Differences in owning shares in a private limited company and a public limited one
Shareholders in both private and public companies have the same basic rights under statute law.
For example, holders of at least 5% of the voting shares can insist that the directors call a general meeting.
Why investors in shares in listed companies usually have little say in the how the company is run is usually more to do with the rights attached to the types of shares they own, and the percentage ownership of the total number in the class.
Except where the articles of association or a shareholders agreement state otherwise, an individual investor has no power over the company unless he or she holds at least a certain proportion of the equity that has voting rights attached to it.
5% is the minimum proportion of shares that has any statutory rights, although these are rather limited – mostly allowing other shareholders to being made aware of opinions and information. It isn’t until a shareholder has more than 25% of the equity that he or she would be able to influence decisions.
Shareholders, of course, can join to together to meet the thresholds.
The reasons for a company to list include to raise capital from external investors and to allow early investors to cash out their ownership. Very few companies do so, because the cost of the regulatory hurdles outweighs the advantage of public ownership. Those that do tend to be very large.
A medium size public listed company might have 10 million shares, each worth £200. In order to have any rights, a shareholder would have to invest £100 million. That leaves few private individuals who can afford such a stake, and even fewer who would wish to hold such a value in a single company.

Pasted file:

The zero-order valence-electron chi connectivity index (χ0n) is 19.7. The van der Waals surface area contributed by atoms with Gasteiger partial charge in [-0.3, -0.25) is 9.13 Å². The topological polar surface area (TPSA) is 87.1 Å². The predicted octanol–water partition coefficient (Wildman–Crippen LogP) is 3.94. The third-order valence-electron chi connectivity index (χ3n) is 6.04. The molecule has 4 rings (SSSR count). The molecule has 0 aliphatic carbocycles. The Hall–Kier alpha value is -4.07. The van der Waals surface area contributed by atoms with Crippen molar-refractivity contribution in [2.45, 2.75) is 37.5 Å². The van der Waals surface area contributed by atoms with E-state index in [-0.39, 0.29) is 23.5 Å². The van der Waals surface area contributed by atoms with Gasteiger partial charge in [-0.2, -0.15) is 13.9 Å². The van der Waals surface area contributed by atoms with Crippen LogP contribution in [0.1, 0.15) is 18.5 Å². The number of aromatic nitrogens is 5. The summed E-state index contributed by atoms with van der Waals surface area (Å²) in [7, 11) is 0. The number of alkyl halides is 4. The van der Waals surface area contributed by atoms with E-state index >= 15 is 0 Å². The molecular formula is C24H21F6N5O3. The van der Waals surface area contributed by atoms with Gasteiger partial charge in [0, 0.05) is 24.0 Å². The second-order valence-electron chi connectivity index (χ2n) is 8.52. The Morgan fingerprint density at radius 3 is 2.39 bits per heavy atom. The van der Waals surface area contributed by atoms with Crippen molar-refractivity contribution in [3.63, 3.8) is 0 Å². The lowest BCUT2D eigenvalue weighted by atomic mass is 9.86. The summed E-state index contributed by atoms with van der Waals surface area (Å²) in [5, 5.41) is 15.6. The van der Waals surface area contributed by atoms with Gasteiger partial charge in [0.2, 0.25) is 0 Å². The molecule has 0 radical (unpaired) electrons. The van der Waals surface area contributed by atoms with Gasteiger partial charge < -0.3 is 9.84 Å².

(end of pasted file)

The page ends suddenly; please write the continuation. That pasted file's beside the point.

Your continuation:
Rights only attach to voting shares. Often a public company will offer different classes of shares to retail investors than to founders and institutional investors (banks, pension funds and private equity investors). These may not have voting rights, and are likely to have much lesser rights than the ordinary shares of the company. For example, retail investor may not have preferential rights to dividends.
Usually a private investor has to take or leave rights when buying shares because the proportion bought is so small. There are no terms for consideration. The terms attached to the shares are likely to favour the majority owners of the voting shares over retail investors.
For a small investor – a private individual – who is likely to have a portfolio valued at most in tens of millions, this maybe isn’t a significant decision factor. The choice is simply between buying in to the company in the expectation that share prices will rise and a capital gain can be made on holding the share and not doing so.
For institutions, particularly pension funds and hedge funds, both of look to have the board accountable to them (most likely alongside other investors and in different ways), this may be more of an issue when deciding whether to buy.
No control whatsoever, leaves a shareholder completely at the whim of the board and of those owners who do have it.
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